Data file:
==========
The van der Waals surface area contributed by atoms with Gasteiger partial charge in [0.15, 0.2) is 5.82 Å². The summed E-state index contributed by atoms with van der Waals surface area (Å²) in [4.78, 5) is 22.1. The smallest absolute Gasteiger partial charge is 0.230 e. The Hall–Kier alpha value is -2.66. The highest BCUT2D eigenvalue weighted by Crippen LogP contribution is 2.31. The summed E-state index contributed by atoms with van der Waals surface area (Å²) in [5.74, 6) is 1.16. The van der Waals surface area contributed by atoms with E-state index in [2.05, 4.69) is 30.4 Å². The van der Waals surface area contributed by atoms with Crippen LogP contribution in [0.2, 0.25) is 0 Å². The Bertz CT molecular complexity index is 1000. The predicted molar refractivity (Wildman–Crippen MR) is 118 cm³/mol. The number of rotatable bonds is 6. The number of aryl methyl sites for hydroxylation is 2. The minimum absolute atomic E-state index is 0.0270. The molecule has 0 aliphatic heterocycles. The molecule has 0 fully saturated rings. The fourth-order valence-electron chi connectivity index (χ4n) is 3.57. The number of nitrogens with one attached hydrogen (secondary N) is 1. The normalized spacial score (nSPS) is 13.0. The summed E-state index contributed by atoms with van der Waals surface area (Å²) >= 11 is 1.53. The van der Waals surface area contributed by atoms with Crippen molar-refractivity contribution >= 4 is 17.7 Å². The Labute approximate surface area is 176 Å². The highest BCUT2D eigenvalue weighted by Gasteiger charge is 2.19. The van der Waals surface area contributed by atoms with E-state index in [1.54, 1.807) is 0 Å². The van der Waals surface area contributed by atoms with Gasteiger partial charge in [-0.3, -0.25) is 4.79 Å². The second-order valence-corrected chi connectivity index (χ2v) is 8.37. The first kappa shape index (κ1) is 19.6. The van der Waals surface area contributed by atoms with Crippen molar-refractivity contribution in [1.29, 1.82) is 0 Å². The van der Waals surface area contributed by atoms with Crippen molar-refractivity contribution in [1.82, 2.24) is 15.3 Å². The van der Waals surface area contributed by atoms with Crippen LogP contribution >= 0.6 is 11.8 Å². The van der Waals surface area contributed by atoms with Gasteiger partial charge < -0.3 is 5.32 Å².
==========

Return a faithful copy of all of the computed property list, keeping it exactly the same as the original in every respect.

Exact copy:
The van der Waals surface area contributed by atoms with Gasteiger partial charge in [0.15, 0.2) is 5.82 Å². The summed E-state index contributed by atoms with van der Waals surface area (Å²) in [4.78, 5) is 22.1. The smallest absolute Gasteiger partial charge is 0.230 e. The Hall–Kier alpha value is -2.66. The highest BCUT2D eigenvalue weighted by Crippen LogP contribution is 2.31. The summed E-state index contributed by atoms with van der Waals surface area (Å²) in [5.74, 6) is 1.16. The van der Waals surface area contributed by atoms with E-state index in [2.05, 4.69) is 30.4 Å². The van der Waals surface area contributed by atoms with Crippen LogP contribution in [0.2, 0.25) is 0 Å². The Bertz CT molecular complexity index is 1000. The predicted molar refractivity (Wildman–Crippen MR) is 118 cm³/mol. The number of rotatable bonds is 6. The number of aryl methyl sites for hydroxylation is 2. The minimum absolute atomic E-state index is 0.0270. The molecule has 0 aliphatic heterocycles. The molecule has 0 fully saturated rings. The fourth-order valence-electron chi connectivity index (χ4n) is 3.57. The number of nitrogens with one attached hydrogen (secondary N) is 1. The normalized spacial score (nSPS) is 13.0. The summed E-state index contributed by atoms with van der Waals surface area (Å²) >= 11 is 1.53. The van der Waals surface area contributed by atoms with Crippen molar-refractivity contribution >= 4 is 17.7 Å². The Labute approximate surface area is 176 Å². The highest BCUT2D eigenvalue weighted by Gasteiger charge is 2.19. The van der Waals surface area contributed by atoms with E-state index in [1.54, 1.807) is 0 Å². The van der Waals surface area contributed by atoms with Gasteiger partial charge in [-0.3, -0.25) is 4.79 Å². The second-order valence-corrected chi connectivity index (χ2v) is 8.37. The first kappa shape index (κ1) is 19.6. The van der Waals surface area contributed by atoms with Crippen molar-refractivity contribution in [1.29, 1.82) is 0 Å². The van der Waals surface area contributed by atoms with Crippen molar-refractivity contribution in [1.82, 2.24) is 15.3 Å². The van der Waals surface area contributed by atoms with Crippen LogP contribution >= 0.6 is 11.8 Å². The van der Waals surface area contributed by atoms with Gasteiger partial charge < -0.3 is 5.32 Å².